Sunday, October 29th is World Stroke Day. Strokes can occur to anybody and happen without warning. TIAs (transient ischemic attacks), sometimes called mini strokes, are when the symptoms of a stroke quickly resolve and are warning signs of an impending stroke. Learn the signs and symptoms of stroke with Stroke Smart Virginia.
The following was written and shared by a Virginian who survived several strokes:
On Sunday, April 9, 2023, my life took a dramatic turn. I was a young 81-year-old, fiercely independent, in good health, actively planning vacations, living alone, and enjoying my family and friends. Then suddenly, without warning, I was struck down by a stroke. Having a stroke was a shock to me and those who know me well.
Before the stroke, I remember having a strange headache. A few days later, I fell backward on the floor as I attempted to kill a bug. Unfortunately, the fall injured my back, and I landed in the hospital for four days. A week after my release, I was resting on my bed as part of my therapy for my back. Suddenly, my left arm, was warm and seemed unrecognizable. I even asked myself, referring to my arm, “What is that?” I touched my arm and used my right hand to try and lift it, and it flopped on the bed. I struggled to get out of bed but couldn’t move.
Since I was in physical therapy because of my back, I decided to call my Physical Therapist. After I told her what I was experiencing, she said call 911. After calling the emergency number, I contacted my granddaughter, since her number was the first number that came up on my phone. My granddaughter, stayed on the phone with me until the paramedics arrived. Since I was unable to get out of bed, the paramedics smashed in my back door, removing the frame.
Five men surrounded my bed, asking questions about my symptoms. I was slurring my words and unable to move my left side. They helped me out of bed and then placed me on a gurney, taking me to a waiting emergency vehicle. They followed my directions to my preferred hospital. Once I arrived in the emergency room, patients were jammed from wall to wall. I overheard one of the paramedics explain my condition. Then, a paramedic rolled me to the waiting room and left me alone. Sitting in a robe without undies and bare feet, I began crying. Ten minutes later, my daughter arrived in the waiting room. “Mom, she said, ” what are you doing here in this waiting room?” She couldn’t figure out why I wasn’t getting care, especially since she noticed that the left side of my face was drooping.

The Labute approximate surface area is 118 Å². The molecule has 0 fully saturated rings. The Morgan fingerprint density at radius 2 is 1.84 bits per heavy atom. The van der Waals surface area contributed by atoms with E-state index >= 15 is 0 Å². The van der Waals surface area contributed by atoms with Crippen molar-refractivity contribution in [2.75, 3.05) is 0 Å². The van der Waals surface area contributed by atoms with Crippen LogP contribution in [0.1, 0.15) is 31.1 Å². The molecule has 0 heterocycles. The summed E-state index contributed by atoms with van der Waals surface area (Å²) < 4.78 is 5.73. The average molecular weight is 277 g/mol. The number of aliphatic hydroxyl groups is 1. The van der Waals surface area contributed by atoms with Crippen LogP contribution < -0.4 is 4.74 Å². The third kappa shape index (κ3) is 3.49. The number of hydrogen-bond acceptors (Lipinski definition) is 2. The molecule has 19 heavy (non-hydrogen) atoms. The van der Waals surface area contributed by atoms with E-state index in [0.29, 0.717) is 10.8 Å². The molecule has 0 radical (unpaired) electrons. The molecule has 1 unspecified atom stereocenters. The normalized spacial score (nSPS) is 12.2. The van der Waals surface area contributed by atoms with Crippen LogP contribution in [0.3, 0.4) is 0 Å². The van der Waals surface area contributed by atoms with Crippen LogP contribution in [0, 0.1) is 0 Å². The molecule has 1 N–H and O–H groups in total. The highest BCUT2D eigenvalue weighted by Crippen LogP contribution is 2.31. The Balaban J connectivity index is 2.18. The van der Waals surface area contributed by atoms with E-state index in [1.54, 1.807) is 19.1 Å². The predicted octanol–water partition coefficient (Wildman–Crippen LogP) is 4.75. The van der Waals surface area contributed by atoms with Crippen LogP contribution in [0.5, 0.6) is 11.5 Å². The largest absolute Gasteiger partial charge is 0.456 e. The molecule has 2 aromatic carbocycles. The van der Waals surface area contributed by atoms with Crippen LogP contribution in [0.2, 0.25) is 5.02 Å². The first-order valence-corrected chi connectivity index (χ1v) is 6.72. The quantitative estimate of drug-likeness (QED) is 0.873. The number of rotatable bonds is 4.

Since I couldn’t walk, she moved her car to the emergency entrance and tried to help me get into the car. Fortunately, a stranger walked by and helped my daughter put me into the vehicle. We raced home, where my daughter again called 911. She was concerned that I was having a stroke and wanted an EMS team to take me to another hospital, so I could get immediate care. She requested a nearby volunteer squad that she was familiar with. I rode in the emergency squad to another hospital, where they immediately realized that I had a stroke. Since I arrived within four hours of the stroke, I was able to receive a life-saving blood clot buster medication.
I remained in the hospital, including rehab, for a month. Currently, I receive outpatient rehabilitation. My left side remains weak, including my left eye. (I am blind in my right eye.)
Since the stroke, in April, I’ve had four more strokes. I now walk with a cane for stability. My memory, focus, organizational skills and comprehension abilities have deteriorated. I also get tired quickly and have less stamina.
It will take hard work, determination, and intensive therapy. I am slowly accepting this life-changing event. I am aware that instantaneous changes of the worst kind happen to people every day.
I remain relatively independent and still live alone. The worst of all, I am prohibited from driving. As an octogenarian, I am in the final stages of my life. But I can enjoy my children, grandchildren, and great-grandchildren. I enjoy writing, and I still have much to say. I can take up my painting again, rearrange my furniture, change my decor, and enjoy visitors and lunch outings with friends.
Above all, I am a miracle; how many people survive five strokes and are productive?